Katherine Diaz is a program graduate of East Side House’s Bronx Haven High School and current intern. She was this year’s student keynote speaker at our 2017 New York International Auto Show Gala Preview. Read an abridged version of her speech, where she tells her ESH story:
I’m the daughter of immigrants who came to the United States in search of a better life. I was born and raised in the South Bronx, and though it was better here for my family, I learned from an early age that my life was not going to be easy— I was going to have to fight for what I want.
My father struggled with substance abuse, making very poor decisions. He eventually walked out of my life when I was four years old, leaving my mother with three kids to care for. To say that we were low-income is an understatement. My mother, on the other hand, worked 12-14 hour shifts at work, sacrificing her own happiness for us. But there were some things my mother had no control over: specifically, my educational options.
I attended over-crowded public schools where students got little individualized attention. Despite doing well in school, I began to lose interest. The hostility in the hallways and classrooms was overwhelming, yet the teachers were indifferent to it. By the time I entered high school, I was already disengaged. I later attended a charter school with a rigorous workload, and though it seemed to be what I needed, it felt like boot camp, not a place to learn or grow. I fell into peer pressure: one skipped class turned into weeks of missed classes, and even when I’d return, the thought of being judged discouraged me. But the worst part was that none of the teachers or faculty even noticed I was gone; it felt like no one cared.
Things at home were getting worse, too: one day I arrived home to find the furniture being taken out of our apartment by random men. It turns out my family was being evicted. All of a sudden, I was homeless. I went from skipping school without a care in the world to the harsh reality that I didn’t have a place to sleep. One of my mother’s friends let us sleep on their living room floor. What was supposed to be a night ended up being 3 months. My mother eventually found us another apartment, but the trauma had lasting effects. My experience with homelessness made me wake up. I realized that with no education, I’d be stuck in a cycle of poverty— it was time to break free from the chains that held me captive for so many years.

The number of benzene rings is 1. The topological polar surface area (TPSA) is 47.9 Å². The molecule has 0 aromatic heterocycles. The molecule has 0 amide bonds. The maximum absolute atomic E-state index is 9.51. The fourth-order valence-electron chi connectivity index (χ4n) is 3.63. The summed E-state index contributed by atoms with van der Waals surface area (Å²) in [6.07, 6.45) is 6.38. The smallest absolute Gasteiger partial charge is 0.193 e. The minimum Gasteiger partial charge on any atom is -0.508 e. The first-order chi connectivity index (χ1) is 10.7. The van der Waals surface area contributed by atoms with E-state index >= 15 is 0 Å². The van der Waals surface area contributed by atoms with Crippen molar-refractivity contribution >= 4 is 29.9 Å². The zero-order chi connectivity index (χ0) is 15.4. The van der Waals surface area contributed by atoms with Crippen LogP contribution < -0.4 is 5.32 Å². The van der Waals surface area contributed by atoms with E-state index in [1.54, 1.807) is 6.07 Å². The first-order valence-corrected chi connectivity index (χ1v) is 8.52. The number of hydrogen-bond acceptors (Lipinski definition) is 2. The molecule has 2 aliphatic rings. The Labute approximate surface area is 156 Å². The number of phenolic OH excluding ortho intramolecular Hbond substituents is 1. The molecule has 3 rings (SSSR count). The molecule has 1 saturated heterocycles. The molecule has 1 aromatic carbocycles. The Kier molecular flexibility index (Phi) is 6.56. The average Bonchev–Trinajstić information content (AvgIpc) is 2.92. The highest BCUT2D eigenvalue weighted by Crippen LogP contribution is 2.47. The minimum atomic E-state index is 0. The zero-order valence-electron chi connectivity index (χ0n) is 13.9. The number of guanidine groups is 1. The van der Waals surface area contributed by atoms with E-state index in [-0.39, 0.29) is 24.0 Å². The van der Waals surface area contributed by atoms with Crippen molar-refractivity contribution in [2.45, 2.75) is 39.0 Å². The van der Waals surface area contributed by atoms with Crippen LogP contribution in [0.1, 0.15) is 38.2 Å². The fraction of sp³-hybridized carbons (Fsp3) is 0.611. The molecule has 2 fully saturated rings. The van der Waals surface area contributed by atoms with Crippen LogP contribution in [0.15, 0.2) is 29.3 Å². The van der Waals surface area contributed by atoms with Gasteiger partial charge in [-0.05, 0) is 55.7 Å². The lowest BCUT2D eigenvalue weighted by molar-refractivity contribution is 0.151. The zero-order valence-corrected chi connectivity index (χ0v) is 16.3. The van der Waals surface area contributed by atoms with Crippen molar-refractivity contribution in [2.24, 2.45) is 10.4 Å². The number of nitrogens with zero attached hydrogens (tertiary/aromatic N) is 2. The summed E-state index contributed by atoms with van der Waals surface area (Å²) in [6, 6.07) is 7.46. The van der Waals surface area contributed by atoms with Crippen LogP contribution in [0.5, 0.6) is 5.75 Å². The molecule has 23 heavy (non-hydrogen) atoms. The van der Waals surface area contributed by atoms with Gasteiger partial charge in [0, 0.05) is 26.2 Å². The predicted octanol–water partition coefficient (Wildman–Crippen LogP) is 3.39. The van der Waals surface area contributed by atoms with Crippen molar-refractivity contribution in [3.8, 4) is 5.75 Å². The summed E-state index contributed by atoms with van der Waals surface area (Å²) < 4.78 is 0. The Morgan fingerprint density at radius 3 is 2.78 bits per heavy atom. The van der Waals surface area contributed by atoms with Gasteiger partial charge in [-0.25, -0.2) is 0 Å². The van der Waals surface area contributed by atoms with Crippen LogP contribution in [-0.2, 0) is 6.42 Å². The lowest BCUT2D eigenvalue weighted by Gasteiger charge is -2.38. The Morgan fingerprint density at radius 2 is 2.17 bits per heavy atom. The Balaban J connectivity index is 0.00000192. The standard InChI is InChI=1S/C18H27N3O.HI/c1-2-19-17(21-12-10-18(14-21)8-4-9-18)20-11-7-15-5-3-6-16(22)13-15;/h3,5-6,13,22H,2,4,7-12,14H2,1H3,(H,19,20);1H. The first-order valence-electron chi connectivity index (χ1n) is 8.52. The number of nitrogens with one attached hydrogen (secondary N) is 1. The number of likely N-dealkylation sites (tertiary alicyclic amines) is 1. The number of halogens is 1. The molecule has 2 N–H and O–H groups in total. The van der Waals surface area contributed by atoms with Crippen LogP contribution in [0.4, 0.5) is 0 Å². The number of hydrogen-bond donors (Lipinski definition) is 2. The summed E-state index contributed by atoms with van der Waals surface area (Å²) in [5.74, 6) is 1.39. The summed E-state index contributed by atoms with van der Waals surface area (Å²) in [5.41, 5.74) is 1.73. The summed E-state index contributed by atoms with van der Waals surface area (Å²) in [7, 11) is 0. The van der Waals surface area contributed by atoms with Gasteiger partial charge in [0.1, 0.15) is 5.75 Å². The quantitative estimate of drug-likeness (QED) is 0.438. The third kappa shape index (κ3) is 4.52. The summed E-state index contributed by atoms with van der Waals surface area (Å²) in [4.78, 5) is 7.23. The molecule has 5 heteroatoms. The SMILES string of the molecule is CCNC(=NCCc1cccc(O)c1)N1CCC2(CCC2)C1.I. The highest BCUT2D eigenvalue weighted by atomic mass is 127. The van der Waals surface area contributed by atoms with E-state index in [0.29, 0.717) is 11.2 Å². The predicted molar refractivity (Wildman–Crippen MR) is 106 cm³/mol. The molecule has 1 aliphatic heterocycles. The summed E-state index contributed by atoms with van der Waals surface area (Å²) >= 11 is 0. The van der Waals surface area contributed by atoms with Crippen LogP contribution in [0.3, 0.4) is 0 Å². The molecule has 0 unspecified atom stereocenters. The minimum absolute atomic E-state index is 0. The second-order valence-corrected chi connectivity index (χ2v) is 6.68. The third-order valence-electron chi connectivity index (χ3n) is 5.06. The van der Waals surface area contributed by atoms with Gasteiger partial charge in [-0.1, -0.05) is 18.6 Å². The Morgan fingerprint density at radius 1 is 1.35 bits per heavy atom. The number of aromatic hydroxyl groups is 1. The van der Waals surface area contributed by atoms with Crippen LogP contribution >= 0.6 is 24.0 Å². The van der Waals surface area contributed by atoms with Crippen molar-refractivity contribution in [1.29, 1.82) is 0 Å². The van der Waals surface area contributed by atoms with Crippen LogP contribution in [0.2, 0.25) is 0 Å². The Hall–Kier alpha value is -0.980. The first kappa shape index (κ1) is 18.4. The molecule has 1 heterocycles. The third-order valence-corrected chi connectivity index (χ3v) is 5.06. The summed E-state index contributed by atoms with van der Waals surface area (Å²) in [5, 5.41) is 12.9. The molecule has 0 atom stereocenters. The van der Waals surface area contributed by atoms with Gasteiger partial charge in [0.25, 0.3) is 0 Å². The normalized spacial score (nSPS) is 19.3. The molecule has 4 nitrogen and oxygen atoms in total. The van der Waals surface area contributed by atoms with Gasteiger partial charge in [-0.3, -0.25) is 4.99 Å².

That year, I passed my Regents exams with amazing grades, yet still fell under academic standards: I was over-aged and under-credited— they expelled me. Though I wanted to get my academic career back on track, it seemed impossible to find a school that would accept me because I was just too far behind. Then friend told about East Side House, who had an amazing program that helped under-credited students like me. I soon attended an open house. The staff were on a mission to help young people, such as myself, and I felt a surge of excitement that I hadn’t felt about school in years.
From day one, ESH’s staff went out of their way for us: from home visits to monthly check-ins and conversations in the hallway, there was never a moment that I didn’t have someone who cared about me. They got on me whenever I seemed to be falling into old habits, reminding me of my goal: to graduate on time. But school wasn’t just about classroom learning: from hikes in Bear Mountain for gym credits to young women’s empowerment groups, ESH helped me fall in love with learning again. I learned what it meant to be accountable and to take responsibility for my own life— my own choices, but most importantly, I realized that I was not a failure.
The most exhilarating time in all my years of high school was an overnight ESH-hosted a college trip. College had crossed my mind, but was not a goal for someone like me, who struggled for years with staying on track. When we visited colleges in Upstate New York and saw how amazing college life could be, it became a priority instead of just a thought. With the help of East Side House and the continued support of my mother, I’m proud to say that I graduated high school in 2015.
Today I’m a full-time college student working towards a degree in Business Management and an ESH Fiscal Department intern, honing in on my passion for numbers while pursuing my degree. I’d like to use the knowledge I acquire in college to help others in need just like East Side House did for me and so many other people. Thank you, East Side house and all of you who support it: For taking a chance on the daughter of immigrants, for providing a place for a young person like me who just needed a little help, and for opportunities that I would never have had without your support.